A box sent by my mother just landed on my desk. No note inside, just a foil-wrapped package about the size of my shoe, nestled among a few cold packs. It doesn't smell all that different than my shoe, either, so I instantly know what's inside: rúllupylsa, a Norwegian rolled-meat log my family makes dozens of every year in the weeks before Christmas.

As far as we know, nobody in my family has ever written down a formal recipe for rúllupylsa, but an oral history has been passed down for generations. My father takes a whole flank steak, pounds it thin, adds a layer of thinly sliced salt pork, then a layer of finely chopped onions seasoned with turmeric and ginger. This lot he tightly rolls and stitches up with butcher twine (and a very large needle). These he simmers in a huge pot of water for a few hours, then lines up on a baking sheet. He places another baking sheet on top, weighs it down with some bricks and sets it outside to freeze (in my native Minnesota, this doesn’t take long). Once he snips and yanks out the butcher twine, the rúllupylsa is ready to be sliced crosswise and served cold—on its own or with lingonberry jam and rye crackers. The result is stringy, grayish meat swirled with a fatty, oniony white spiral. It’s basically a Norwegian meat Ho Ho.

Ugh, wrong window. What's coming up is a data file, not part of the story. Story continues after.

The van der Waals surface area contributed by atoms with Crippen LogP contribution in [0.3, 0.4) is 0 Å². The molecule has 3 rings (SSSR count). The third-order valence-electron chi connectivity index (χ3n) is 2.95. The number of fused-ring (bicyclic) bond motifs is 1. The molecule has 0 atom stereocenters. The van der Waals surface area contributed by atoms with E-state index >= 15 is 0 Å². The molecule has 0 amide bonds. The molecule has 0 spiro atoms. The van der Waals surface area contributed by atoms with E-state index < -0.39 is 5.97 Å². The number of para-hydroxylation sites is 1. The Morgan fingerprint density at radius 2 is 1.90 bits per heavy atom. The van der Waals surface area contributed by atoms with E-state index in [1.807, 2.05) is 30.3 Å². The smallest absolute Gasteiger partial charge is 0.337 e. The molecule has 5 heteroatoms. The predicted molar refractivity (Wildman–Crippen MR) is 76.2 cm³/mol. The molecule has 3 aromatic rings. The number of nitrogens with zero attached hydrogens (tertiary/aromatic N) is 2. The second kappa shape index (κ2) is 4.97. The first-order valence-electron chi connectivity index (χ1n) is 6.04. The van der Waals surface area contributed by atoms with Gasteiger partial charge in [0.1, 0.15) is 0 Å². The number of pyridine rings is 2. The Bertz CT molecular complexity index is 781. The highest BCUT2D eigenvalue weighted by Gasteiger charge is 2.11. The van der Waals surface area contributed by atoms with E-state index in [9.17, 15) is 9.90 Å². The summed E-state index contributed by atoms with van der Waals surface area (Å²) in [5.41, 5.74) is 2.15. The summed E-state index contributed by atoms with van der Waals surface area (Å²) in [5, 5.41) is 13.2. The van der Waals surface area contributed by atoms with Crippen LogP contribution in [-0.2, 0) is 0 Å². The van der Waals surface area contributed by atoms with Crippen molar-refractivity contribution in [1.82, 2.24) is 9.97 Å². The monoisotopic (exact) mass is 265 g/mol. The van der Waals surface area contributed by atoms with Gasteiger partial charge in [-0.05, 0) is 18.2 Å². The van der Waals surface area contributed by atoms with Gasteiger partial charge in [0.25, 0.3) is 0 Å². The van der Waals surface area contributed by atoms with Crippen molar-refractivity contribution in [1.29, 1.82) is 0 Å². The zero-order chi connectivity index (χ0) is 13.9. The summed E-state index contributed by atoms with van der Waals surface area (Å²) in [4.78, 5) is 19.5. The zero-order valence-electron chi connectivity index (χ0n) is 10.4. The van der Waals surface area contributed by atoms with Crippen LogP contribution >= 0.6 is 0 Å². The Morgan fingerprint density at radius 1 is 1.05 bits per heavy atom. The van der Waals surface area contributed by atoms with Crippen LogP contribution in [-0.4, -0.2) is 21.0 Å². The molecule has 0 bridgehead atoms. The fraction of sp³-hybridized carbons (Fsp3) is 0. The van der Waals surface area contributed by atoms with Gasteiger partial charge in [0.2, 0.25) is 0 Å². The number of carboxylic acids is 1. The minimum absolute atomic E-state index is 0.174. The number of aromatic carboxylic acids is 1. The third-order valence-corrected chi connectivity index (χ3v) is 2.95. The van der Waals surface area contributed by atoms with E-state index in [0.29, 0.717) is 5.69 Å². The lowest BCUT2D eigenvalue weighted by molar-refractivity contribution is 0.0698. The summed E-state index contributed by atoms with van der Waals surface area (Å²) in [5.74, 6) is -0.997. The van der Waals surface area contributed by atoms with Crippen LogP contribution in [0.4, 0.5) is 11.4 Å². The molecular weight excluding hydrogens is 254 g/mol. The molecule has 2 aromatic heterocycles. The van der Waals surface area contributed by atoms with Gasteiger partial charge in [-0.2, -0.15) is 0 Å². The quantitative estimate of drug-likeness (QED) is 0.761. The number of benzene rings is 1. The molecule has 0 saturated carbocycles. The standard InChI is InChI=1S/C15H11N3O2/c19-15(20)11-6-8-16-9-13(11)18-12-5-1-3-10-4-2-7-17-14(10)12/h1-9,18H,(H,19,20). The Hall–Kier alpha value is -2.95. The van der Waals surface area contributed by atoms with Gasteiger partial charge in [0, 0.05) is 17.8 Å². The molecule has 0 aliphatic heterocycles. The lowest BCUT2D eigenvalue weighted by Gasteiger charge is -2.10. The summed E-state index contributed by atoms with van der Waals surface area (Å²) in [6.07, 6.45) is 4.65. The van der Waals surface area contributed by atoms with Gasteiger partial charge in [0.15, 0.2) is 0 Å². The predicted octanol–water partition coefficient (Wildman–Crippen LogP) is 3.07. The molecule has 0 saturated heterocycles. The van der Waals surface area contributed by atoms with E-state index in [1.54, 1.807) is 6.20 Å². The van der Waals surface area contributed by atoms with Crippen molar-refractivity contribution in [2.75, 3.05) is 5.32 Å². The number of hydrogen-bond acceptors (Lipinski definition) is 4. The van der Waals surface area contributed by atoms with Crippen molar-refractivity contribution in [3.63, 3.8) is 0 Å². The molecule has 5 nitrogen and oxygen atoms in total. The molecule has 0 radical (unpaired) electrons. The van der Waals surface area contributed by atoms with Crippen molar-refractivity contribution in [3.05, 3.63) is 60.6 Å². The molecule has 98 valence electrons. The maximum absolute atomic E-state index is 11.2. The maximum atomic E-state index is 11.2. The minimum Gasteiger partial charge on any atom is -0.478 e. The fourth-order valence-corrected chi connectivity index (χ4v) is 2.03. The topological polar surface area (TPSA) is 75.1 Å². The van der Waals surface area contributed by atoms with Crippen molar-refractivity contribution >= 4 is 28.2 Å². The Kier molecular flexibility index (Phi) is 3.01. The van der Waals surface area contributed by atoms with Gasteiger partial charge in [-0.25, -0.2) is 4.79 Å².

At least I think rúllupylsa is Norwegian: I’ve actually never seen it mentioned in any Norwegian cookbooks or menus, and I’ve never spoken to another Norge who’s actually heard of the dish. The only references to rúllupylsa I can find on the Web are a few mentions of a similar-sounding Icelandic dish, made with lamb belly. Perhaps my family has been mistaken or misled for generations upon generations, just as there might be some family in Korea that covets its heirloom recipe for lasagna. To be honest, I’d rather not know the truth.